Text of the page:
Rehabilitation of mangrove forest boosts Sorsogon town’s ecotourism

by Oliver Samson

A “Bangkero” navigates the mangrove forest in Prieto Diaz, Sorsogon as he gives visitors a tour of area. (Oliver Samson)

PRIETO DIAZ, Sorsogon—The successful rehabilitation of the sprawling mangrove forest here by a group of residents has boosted the eco-tourism program of this municipality found 36 kilometers southeast of Sorsogon City.

The group calling itself Seagrass, Mangrove and Coral (Seamancor) has a 500-hectare replanted mangrove forest story to tell, said Crisanta Marlene Rodriguez, a Community Environment and Natural Resources Office, officer in charge.

When nature-trippers began arriving in 1998, livelihood had also started to take root, said Seamancor President Joselito Domdom.

Domdom linked success to the suitability of the Pacific Ocean for saltwater tree, technical knowledge, strategy, discipline and vigilance.

In the 1980s many of the mangroves were cut down by locals for charcoal. Joseph Yap, mayor at the time, asked backing from the Department of Environment and Natural Resources (DENR).

In response, the DENR addressed the cutting of mangroves. People who made their living mostly from fishing were organized to replant through the help of local officials, Domdom said.

The mangrove reserve was awarded to Seamancor by the DENR in 1997 for a 25-year stewardship contract renewable for another term, he said.

Of the total area stretching across 11 barangays, the 267 hectares that needed reforestation were successfully replanted with 1,180,000 seedlings after several phases. They are now fully grown, Domdom said.

Helping are the DENR for scientific know-how, the Department of Tourism (DOT) for tourism matters, and individuals who love to do a share for Mother Nature, he said.

As an ecotourism spot, the saltwater forest is bringing in money for the group, and provides members with extra income for cooking, taking and serving orders, dishwashing and housekeeping, Domdom said.

Their guests include students, environmentalists, researchers and other people who come for a few days’ visit, he said.

The tours are mostly educational, with five buses coming in at times, Domdom said.

“We introduce to them different species, and explain why they are important,” he said, noting that “19 species thrive in Prieto Diaz, with the bakawan bato outnumbering the others.”

Mangrove forest is the mother of the sea. It is the home of juvenile marine creatures until they mature, ready for open water,” Domdom said.

Mangroves also serve as dry-land’s barrier to seawater, typhoon and source of food, said Rodriguez. It serves as a sanctuary for crustaceans and home to mollusks.

Seamancor can take 40 people at a time in its lodging house at Sabang Beach, which serves as take-off point for the mangrove exploration, Domdom said.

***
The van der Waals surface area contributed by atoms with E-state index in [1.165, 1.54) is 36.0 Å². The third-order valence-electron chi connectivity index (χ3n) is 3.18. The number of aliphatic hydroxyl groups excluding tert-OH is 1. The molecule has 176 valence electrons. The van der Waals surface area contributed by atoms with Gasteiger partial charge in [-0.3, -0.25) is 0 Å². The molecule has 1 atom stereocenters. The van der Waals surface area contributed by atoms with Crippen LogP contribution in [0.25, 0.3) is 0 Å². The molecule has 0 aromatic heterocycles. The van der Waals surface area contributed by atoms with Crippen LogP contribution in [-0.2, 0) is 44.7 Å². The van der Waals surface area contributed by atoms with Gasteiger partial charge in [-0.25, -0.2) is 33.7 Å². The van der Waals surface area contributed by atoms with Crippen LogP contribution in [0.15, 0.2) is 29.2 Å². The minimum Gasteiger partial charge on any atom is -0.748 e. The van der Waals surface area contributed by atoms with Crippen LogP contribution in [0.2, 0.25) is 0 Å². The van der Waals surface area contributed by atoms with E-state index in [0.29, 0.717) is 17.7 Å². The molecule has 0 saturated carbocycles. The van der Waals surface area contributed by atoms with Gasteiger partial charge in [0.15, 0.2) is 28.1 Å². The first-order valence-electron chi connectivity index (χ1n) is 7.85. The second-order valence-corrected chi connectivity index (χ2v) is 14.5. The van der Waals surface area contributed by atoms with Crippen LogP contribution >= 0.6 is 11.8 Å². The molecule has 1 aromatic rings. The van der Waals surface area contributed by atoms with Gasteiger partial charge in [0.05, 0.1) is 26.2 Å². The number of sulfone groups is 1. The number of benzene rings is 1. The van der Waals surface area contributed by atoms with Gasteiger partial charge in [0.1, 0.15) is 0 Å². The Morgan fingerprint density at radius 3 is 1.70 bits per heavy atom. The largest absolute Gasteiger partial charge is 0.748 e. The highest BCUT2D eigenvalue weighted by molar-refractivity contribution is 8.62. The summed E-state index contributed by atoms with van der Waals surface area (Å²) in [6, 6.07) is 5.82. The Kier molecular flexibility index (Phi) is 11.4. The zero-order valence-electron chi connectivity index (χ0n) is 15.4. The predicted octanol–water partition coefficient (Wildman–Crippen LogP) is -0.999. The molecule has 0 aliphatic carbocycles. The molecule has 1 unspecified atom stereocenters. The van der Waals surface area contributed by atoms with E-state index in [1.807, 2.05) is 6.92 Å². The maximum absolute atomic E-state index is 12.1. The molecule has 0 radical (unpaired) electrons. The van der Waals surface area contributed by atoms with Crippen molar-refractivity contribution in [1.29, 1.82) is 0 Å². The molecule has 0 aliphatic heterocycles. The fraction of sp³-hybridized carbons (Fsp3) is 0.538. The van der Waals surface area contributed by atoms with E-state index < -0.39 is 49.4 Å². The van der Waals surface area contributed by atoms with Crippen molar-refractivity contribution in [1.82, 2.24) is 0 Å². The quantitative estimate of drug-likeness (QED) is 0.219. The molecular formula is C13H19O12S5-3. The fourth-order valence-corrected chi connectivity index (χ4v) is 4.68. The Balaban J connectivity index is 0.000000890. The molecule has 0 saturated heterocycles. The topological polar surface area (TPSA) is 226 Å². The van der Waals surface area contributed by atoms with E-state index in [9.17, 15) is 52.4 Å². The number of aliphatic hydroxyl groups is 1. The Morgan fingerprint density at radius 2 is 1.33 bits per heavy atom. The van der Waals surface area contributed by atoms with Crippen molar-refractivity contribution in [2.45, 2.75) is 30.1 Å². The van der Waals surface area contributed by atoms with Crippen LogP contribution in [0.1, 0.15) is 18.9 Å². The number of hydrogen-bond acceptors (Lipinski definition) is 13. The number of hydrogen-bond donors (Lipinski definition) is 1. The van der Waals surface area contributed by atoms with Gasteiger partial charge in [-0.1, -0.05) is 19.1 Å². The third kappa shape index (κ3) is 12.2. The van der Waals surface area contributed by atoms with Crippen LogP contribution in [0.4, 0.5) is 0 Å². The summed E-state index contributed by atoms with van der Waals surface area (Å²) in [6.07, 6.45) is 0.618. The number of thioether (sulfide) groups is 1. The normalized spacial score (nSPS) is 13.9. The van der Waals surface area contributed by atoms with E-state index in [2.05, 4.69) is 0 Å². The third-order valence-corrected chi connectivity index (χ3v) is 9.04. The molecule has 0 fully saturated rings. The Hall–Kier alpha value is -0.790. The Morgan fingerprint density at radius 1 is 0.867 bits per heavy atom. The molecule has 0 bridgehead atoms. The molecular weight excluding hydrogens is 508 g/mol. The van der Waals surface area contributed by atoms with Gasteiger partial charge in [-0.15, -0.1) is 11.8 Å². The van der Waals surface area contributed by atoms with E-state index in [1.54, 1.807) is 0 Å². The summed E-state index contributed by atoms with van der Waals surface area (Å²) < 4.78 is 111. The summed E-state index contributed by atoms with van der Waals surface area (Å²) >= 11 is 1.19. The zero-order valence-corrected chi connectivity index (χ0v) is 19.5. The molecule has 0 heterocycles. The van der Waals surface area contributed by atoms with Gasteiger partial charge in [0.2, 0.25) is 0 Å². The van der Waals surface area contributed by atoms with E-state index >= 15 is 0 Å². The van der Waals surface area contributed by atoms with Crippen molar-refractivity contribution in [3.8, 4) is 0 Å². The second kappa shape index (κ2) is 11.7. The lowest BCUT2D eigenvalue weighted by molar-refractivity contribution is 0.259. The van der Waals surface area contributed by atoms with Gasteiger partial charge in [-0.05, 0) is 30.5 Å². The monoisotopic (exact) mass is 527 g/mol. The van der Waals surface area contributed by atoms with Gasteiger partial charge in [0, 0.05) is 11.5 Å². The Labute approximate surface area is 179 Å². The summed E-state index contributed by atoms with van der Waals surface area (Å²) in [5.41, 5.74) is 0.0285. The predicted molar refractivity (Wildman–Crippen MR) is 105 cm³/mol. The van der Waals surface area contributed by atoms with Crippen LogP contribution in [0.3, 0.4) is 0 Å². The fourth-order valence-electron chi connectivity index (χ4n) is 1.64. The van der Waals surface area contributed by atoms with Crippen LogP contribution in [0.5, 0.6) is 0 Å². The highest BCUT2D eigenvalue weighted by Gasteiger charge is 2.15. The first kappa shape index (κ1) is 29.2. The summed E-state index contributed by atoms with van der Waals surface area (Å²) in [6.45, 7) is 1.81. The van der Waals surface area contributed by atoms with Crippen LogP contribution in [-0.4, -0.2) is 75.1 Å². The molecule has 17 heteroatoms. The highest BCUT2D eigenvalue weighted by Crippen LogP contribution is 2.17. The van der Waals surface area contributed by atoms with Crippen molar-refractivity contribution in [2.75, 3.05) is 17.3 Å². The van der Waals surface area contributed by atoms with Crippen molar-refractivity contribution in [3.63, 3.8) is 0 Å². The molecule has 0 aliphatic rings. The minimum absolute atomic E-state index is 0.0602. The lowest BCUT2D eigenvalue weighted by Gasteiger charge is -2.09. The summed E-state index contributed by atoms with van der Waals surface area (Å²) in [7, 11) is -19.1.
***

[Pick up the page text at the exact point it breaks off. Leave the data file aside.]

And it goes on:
For an P800 package deal, the guest is served with meals, accommodated overnight and toured in the day. Motor boats are prohibited, since Seamancor keeps ongoing lectures and protects avian species inhabiting the bushes from noises, he said.  Package price may vary on food choices.

Two fiberglass boats were donated by the DOT, making fiberglass boats four, and two wooden boats from the Philippine Business for Social Progress, Domdom said.

For every group of 10 visitors not staying overnight, P500 is charged for the tour covering rentals for boat, life vests and a P125 honorarium for the bankero for each trip, he said.

Domdom finds feeding their guests a rewarding business.

“Catering is very profitable,” he said, noting that “it brings in much of our income.”

Local fishermen have come to favor doing services for guests than going deep-sea fishing, Domdom said.

“Our members prefer to work for tourists than go fishing. When income is good, we give them bonus,” he said.

Domdom said the group adheres to a “no work, no pay” policy.

The group acquired a sound system and a videoke set to treat guests to music, he said.

They also generate income from catering and renting out tables, chairs, utensils and new collapsible tents for wedding occasions, birthday parties and other social gatherings, Domdom said.

Putting in additional revenue are mangrove seedlings that sell for 50 centavos apiece. Twenty-five centavos go to the propagule collector, the other half to the organization, he said.

The greenish propagule, which looks like a tiny cucumber, is the size of the small finger and the length of the foot. It doesn’t need nursing in a seedbed and is planted directly after collected, Domdom said.

Seamancor, with 80 active members, is sourced for propagules. Last year it sold more than a million seedlings. A total of 900,000 pieces were dispatched to Camarines Sur alone, he said.

These “mangrove guards” manage with vigilance and continuous replanting since storms and pests can kill the trees. Cutting the woods for charcoal has been controlled, he said.

Seamancor is a recipient of the Center for Environment Concerns’ Gawad Bayani ng Kalikasan in 2009 and was cited by the DENR among the country’s Best in Coastal Resource Management in 1999, Domdom said.

Original article is published at Business Mirror on January 8, 2012.

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One Response to Rehabilitation of mangrove forest boosts Sorsogon town’s ecotourism

  1. Pingback: 31% more tourists visited Sorsogon in 2012 | Sorsogon City

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